Renewable power is all about innovation. One new breakthrough begets another, and the cycle persists as we continue to do more with less.
The growth of solar power is no exception, as the technology of photovoltaics (PV) benefits from innovations in cell materials and other component parts.
At the Greenbuild conference in November 2013, the U.S. Green Building Council (USGBC) released the fourth generation of the Leadership in Energy and Environmental Design (LEED) green building rating system.
Public Service Electric and Gas (PSE&G), the electrical utility serving MetLife stadium in Secaucus, N.J., partnered with the National Football League’s (NFL) Environmental Program to provide the green power for Super Bowl XLVIII.
Running the Internet giant Google requires a lot of electricity. Industry experts claim its 13 data centers continuously draw 260 million watts. An estimated billion searches a day alone consume 12.5 million watts.
The volume of energy consumed by buildings and the importance of energy efficiency in reducing that consumption are both now well-established elements of today’s green power movement. At the point where the two converge, building commissioning services are about to take a spin.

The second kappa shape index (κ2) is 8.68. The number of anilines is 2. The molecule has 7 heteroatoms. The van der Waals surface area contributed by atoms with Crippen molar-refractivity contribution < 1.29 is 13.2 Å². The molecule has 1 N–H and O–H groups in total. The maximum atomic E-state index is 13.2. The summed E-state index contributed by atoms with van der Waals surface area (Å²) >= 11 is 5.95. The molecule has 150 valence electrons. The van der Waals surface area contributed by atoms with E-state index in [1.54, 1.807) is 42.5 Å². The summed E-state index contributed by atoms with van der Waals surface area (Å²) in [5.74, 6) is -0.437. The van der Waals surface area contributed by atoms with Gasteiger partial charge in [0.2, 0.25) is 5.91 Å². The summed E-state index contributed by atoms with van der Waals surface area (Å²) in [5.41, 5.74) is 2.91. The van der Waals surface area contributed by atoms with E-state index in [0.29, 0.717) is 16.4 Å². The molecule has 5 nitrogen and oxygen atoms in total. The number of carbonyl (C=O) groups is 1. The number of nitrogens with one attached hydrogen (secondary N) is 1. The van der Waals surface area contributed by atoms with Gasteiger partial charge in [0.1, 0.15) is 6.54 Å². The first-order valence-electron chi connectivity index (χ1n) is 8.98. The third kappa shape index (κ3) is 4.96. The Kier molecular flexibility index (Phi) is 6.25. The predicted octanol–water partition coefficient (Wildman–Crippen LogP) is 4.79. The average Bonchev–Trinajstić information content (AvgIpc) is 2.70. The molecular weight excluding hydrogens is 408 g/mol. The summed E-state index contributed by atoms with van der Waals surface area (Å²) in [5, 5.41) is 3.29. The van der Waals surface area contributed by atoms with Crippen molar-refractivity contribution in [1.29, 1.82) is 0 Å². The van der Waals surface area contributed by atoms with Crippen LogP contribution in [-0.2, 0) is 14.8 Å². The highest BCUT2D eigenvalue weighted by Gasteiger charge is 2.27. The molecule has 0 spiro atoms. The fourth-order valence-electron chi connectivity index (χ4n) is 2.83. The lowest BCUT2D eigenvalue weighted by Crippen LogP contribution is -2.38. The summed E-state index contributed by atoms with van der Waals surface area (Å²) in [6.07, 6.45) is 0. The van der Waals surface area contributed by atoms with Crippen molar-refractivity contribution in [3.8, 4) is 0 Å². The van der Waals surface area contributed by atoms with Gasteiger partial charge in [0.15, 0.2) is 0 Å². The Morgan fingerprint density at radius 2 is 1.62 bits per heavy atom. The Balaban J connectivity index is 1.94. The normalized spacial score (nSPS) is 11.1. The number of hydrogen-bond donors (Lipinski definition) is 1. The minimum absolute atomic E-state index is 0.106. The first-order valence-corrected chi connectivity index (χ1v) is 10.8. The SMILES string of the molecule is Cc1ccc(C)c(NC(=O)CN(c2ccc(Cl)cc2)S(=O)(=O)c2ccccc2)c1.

With all the popular momentum and political discourse buoying the transformation in the way the United States consumes and generates its power, measurable differences in energy patterns should become increasingly evident.
Integrating the various forms of renewable energy into our complex patterns of transmission, distribution and consumption is nothing less than a monumental transformation.
On the other hand, the industry is making great strides, and new smart grid technologies are playing a vital role.
AT&T, BMW and Tendril held a joint hackathon in New York on Nov. 16–18, 2012, focusing on application development around the intersection of electric vehicles (EVs), mobility services, sustainability and the connected smart home.
Joel Spira, who founded Lutron Electronics Co. in 1961, invented the first solid-state dimmer in 1959. For decades after, dimmers were largely used to control the aesthetic environment. Only in recent years has dimming become an important part of the energy costs saving debate.
Despite all the information about smart meters that electric utilities provide to encourage customers to participate in managing their energy costs, utilities still face challenges to smart meter introduction. These findings are from the 2012 J.D.
The National Park Service (NPS) opened a net-zero energy visitor center in the Santa Monica Mountains National Recreation Area (SMMNRA), the first of its kind in the nearly 400 parks that make up the NPS system.
The University of Missouri-St Louis and pharmacy benefit manager Express Scripts Inc. joined forces to construct a facility that links the university with the corporate market. They did it while also gaining LEED status.